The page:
For me, the focus is on the aforementioned hawt Mobile Suit-on-Mobile Suit action. And it is hawt. For those of you well-versed in the patois (which I’m still working my way into), we’re dealing with GMs, Guntanks and a simulated-but-still-awesome Zaku here, so currently we’re in the 08th MS Team territory of pretty convincing MS combat: lots of emphasis on early detection, the use of sensors and swift reaction, plus lots of actual damage.
[Remind me: did the Strike Freedom Gundam ever even have its paintjob scratched?]
There’s an especially fine Zaku vs. GM rumble which combines the visual brutality of a brawl with the rapid, ‘physical’ flow of thought I recall with pleasure from my épée years, in a lush, firebombed urban landscape rich in rubble and shattered concrete. This, too, is rather reminiscent of World War II, although it may be that this is simply the most recent British experience of urban devastation and so is my natural comparison. [It’s probably best not to mention ‘urban devastation’, ‘World War II’ and ‘Japan’ together; besides, earthquakes have provided the Japanese with more recent experience of the ruined cityscape.]
I can see Ecole du Ciel going to some quite interesting places – there’re some nooks and crannies in the history of the Universal Century to be explored, I can see a potential love triangle (Mikimoto has a long Macross history, remember) and I can’t believe these students are going to be messing about in GMs forever.
But the actual main content of the first volume is surpassed by the interview in the back with Sayama Yoshinori, the mechanical designer. As someone who’s going through a fascination with mechanical design, this really is a goldmine. Among other things, Sayama discusses the implications of removing the GM’s head to create the GM trainer seen in Ecole (‘Without the head, the first thing the viewer notices is the silhouette of the body’);² the use of computer modelling during design; the emotional investment³ that viewers make in Mobile Suits, and how this affects the way that he draws an MS with a brief appearance as opposed to a recurring MS; how training in anime design work has affected the way he designs for manga; and just what would happen if he was asked to redesign the Zaku (apparently, it would become more tank-like).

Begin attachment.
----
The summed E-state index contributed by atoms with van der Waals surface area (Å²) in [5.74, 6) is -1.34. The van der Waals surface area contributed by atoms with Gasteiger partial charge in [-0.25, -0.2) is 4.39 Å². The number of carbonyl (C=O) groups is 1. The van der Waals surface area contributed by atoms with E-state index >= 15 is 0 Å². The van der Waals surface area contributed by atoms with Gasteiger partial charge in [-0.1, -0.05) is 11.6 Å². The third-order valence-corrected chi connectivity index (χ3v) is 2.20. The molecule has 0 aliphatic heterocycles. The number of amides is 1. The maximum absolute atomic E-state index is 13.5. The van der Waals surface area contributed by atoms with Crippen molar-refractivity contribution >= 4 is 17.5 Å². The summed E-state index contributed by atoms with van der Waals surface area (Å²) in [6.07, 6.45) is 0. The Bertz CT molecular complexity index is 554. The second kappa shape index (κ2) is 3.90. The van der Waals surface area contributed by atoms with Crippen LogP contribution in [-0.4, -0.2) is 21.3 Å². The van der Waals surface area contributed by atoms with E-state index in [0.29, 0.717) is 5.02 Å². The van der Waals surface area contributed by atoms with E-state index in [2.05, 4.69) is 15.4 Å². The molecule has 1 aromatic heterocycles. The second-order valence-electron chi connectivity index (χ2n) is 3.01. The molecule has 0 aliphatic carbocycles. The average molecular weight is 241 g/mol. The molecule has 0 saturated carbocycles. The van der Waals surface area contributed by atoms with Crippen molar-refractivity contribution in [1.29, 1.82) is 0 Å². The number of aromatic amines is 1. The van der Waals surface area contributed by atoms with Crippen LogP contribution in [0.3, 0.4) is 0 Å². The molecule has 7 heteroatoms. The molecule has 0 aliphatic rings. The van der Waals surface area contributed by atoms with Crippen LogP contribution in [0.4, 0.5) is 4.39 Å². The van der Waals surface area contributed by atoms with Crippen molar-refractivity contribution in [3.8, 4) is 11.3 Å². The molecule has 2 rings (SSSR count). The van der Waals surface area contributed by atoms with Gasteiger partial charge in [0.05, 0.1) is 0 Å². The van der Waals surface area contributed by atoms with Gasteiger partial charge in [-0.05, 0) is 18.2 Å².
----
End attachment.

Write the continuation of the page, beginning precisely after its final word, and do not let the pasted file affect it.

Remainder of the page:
Taken together, the first volume of Ecole du Ciel was well worth the surprisingly low price I paid for it: I doubt it’ll be a classic manga, but it’s entertaining in an adolescent way and the mechanical design stuff really is quite interesting (although not, on its own, justification for buying it).
Oh yes, did I mention that the main character is in fact a girl? No?
Not to worry. It’s probably unimportant.
1. Since we’re on the subject of The Prisoner, I was thinking the other day about how said show took refuge in intentionally indecipherable symbolism, and decided that Evangelion is essentially The Prisoner with added mecha, angst and fanservice. Also, the educational analogy is shaky: piloting a Mobile Suit, however it is taught, does not enrich you culturally.
3. Icky Freudian mechanical designers (if there are any) might refer to this as ‘cathexis‘.